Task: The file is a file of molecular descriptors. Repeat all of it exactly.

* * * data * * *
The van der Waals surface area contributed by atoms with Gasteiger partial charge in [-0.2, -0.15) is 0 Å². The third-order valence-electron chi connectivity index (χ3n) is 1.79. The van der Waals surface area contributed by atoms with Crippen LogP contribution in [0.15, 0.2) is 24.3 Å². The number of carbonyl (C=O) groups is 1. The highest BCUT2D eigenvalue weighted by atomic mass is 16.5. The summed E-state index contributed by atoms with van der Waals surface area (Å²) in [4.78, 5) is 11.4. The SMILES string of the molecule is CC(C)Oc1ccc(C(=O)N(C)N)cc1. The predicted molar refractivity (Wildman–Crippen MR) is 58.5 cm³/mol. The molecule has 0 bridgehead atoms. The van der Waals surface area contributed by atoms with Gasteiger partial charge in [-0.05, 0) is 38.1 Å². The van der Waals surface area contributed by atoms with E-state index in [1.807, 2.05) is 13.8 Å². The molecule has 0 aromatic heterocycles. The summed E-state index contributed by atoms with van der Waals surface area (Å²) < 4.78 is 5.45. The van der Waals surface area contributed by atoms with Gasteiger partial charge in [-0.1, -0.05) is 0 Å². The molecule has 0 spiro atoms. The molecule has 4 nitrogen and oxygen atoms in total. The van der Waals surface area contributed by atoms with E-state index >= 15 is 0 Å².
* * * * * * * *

The van der Waals surface area contributed by atoms with Gasteiger partial charge in [-0.2, -0.15) is 0 Å². The third-order valence-electron chi connectivity index (χ3n) is 1.79. The van der Waals surface area contributed by atoms with Crippen LogP contribution in [0.15, 0.2) is 24.3 Å². The number of carbonyl (C=O) groups is 1. The highest BCUT2D eigenvalue weighted by atomic mass is 16.5. The summed E-state index contributed by atoms with van der Waals surface area (Å²) in [4.78, 5) is 11.4. The SMILES string of the molecule is CC(C)Oc1ccc(C(=O)N(C)N)cc1. The predicted molar refractivity (Wildman–Crippen MR) is 58.5 cm³/mol. The molecule has 0 bridgehead atoms. The van der Waals surface area contributed by atoms with Gasteiger partial charge in [-0.05, 0) is 38.1 Å². The van der Waals surface area contributed by atoms with E-state index in [1.807, 2.05) is 13.8 Å². The molecule has 0 aromatic heterocycles. The summed E-state index contributed by atoms with van der Waals surface area (Å²) < 4.78 is 5.45. The van der Waals surface area contributed by atoms with Gasteiger partial charge in [-0.1, -0.05) is 0 Å². The molecule has 0 spiro atoms. The molecule has 4 nitrogen and oxygen atoms in total. The van der Waals surface area contributed by atoms with E-state index >= 15 is 0 Å².